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Frequently Asked Questions

Frequently Asked Questions

Q1. What is the Council's approach to managing performance?

A.The Balanced Scorecard is the newly developed means of examining the council's performance against the 2011-16 Corporate Plan which was agreed in June by Council, representing a very important change for the council. This new performance tool will support managers and members in managing performance throughout the council. It is a consistent approach for supporting transparent performance management, from a whole council level right through to individual units and teams.

Cllr Adrian Hardman, Leader of the County Council, said: "The Balanced Scorecard represents a very significant change for the County Council. It is a new performance management system, which while common in the private sector is far more efficient than a number of old systems which it replaces. I believe it is vital in order to support the council being transformed to deliver Better Outcomes and meet the priorities of the new Corporate Plan, 'Worcestershire: Fit for the Future', which is at the heart of providing continually better services to our residents and businesses."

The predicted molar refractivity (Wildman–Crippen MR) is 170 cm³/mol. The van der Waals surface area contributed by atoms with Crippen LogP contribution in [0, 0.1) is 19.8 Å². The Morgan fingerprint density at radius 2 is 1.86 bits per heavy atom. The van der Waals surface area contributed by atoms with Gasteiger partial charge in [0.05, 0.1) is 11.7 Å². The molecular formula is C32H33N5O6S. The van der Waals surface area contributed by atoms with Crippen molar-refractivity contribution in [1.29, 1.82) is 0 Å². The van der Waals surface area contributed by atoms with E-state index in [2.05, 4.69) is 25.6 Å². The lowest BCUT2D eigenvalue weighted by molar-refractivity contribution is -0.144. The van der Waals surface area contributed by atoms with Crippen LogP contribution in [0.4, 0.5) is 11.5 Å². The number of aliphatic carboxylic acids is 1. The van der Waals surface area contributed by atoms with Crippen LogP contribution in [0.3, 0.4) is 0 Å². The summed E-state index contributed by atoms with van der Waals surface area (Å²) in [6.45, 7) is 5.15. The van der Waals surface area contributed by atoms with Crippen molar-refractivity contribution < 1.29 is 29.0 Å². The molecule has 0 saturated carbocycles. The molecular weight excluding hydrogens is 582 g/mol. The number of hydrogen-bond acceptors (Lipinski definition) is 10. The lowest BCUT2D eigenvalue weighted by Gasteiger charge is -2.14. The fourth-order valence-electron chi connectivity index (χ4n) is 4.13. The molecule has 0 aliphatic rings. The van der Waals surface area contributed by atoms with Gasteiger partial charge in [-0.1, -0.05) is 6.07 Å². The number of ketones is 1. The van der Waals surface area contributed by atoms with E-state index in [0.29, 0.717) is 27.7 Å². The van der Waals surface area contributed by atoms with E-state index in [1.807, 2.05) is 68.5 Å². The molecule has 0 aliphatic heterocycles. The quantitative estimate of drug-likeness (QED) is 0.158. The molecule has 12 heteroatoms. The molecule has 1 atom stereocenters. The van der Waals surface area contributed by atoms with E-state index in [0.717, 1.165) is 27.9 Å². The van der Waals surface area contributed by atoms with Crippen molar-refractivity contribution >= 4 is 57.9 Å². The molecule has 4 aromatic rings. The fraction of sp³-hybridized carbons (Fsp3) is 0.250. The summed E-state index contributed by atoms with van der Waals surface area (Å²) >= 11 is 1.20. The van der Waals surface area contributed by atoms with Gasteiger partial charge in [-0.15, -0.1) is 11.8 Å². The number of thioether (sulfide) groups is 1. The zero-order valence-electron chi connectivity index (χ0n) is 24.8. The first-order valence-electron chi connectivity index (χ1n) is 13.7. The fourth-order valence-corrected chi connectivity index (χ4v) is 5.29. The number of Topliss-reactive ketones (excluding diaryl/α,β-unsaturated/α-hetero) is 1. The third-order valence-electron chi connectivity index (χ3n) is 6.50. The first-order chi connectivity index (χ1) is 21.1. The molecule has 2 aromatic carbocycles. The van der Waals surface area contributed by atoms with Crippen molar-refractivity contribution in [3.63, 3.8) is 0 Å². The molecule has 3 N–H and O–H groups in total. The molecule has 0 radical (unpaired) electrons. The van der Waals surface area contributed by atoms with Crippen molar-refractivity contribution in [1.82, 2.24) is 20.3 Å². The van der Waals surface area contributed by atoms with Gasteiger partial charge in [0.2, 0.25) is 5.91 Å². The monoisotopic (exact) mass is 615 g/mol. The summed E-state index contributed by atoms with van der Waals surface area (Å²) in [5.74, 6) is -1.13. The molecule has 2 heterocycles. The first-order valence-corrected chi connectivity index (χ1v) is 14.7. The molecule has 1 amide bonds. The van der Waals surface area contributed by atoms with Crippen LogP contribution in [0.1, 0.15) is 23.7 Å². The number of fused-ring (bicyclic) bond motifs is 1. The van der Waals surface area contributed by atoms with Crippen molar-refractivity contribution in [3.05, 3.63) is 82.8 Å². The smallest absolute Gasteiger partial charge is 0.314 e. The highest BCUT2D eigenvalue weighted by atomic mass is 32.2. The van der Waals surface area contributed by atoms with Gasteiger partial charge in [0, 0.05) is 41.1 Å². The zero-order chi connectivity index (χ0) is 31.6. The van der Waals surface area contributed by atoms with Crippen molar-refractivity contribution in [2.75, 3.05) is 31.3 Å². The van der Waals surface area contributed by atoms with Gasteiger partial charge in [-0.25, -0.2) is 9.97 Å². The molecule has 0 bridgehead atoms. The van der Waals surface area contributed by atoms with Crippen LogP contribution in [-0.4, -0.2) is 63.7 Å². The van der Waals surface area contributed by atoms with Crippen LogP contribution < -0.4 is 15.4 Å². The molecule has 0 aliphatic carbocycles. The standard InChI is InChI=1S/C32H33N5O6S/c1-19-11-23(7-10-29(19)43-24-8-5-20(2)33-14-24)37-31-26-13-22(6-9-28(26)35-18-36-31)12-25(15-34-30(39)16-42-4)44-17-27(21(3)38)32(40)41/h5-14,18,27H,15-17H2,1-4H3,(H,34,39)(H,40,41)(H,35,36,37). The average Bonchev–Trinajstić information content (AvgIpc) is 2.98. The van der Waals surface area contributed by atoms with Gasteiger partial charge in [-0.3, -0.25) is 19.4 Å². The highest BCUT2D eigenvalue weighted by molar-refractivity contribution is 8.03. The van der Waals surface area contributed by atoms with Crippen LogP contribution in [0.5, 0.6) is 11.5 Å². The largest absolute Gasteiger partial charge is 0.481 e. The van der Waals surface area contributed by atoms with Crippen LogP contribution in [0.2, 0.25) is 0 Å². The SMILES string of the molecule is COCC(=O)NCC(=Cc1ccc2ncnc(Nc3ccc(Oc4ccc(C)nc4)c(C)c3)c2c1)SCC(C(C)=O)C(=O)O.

Trish Haines, Chief Executive of the County Council, said: "I'm delighted that the Council wide and Directorate level scorecards are now available on the council's website for the first time. This is a good example of the way the County Council is working towards more transparency and openness with our residents."

"The Balanced Scorecard has been based on feedback from residents and following national best practice to ensure that the information presented is relevant to the people of Worcestershire. We will develop the scorecard over time so that it continues to help us deliver better services. We hope people will take the chance to scrutinise how we are doing."

For further information, please email balancedscorecard@worcestershire.gov.uk.

Q2. How frequently will performance be reported on the County Council website?

A2.  Cabinet have decided that performance updates will go public on the council's website from the Quarter Two 2011/12 reporting period and this will be updated every six months to coincide with the Q2 and Q4 reporting periods of each financial year.